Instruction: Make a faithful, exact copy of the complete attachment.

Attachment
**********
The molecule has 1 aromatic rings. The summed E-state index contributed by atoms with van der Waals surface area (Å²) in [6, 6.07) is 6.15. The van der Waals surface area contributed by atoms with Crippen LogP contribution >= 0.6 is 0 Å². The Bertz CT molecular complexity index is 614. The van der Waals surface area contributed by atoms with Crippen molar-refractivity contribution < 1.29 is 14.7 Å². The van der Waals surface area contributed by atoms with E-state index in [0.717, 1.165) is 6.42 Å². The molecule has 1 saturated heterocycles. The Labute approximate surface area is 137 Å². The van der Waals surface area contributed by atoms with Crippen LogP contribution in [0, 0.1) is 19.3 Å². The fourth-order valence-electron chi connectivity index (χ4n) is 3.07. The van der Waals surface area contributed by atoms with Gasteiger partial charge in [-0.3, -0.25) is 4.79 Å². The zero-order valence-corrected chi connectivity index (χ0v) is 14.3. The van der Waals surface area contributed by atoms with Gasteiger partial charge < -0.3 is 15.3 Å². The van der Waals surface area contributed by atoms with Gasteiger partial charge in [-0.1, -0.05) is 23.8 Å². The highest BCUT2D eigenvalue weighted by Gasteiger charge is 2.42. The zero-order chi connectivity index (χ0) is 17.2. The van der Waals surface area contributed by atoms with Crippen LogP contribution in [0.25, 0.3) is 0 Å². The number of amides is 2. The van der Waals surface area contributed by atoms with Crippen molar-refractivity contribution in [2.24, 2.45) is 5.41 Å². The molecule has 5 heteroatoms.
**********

The molecule has 1 aromatic rings. The summed E-state index contributed by atoms with van der Waals surface area (Å²) in [6, 6.07) is 6.15. The van der Waals surface area contributed by atoms with Crippen LogP contribution >= 0.6 is 0 Å². The Bertz CT molecular complexity index is 614. The van der Waals surface area contributed by atoms with Crippen molar-refractivity contribution < 1.29 is 14.7 Å². The van der Waals surface area contributed by atoms with E-state index in [0.717, 1.165) is 6.42 Å². The molecule has 1 saturated heterocycles. The Labute approximate surface area is 137 Å². The van der Waals surface area contributed by atoms with Crippen LogP contribution in [0, 0.1) is 19.3 Å². The fourth-order valence-electron chi connectivity index (χ4n) is 3.07. The van der Waals surface area contributed by atoms with Gasteiger partial charge in [-0.3, -0.25) is 4.79 Å². The zero-order valence-corrected chi connectivity index (χ0v) is 14.3. The van der Waals surface area contributed by atoms with Gasteiger partial charge < -0.3 is 15.3 Å². The van der Waals surface area contributed by atoms with Gasteiger partial charge in [-0.1, -0.05) is 23.8 Å². The highest BCUT2D eigenvalue weighted by Gasteiger charge is 2.42. The zero-order chi connectivity index (χ0) is 17.2. The van der Waals surface area contributed by atoms with Crippen LogP contribution in [0.25, 0.3) is 0 Å². The number of amides is 2. The van der Waals surface area contributed by atoms with Crippen molar-refractivity contribution in [2.24, 2.45) is 5.41 Å². The molecule has 5 heteroatoms.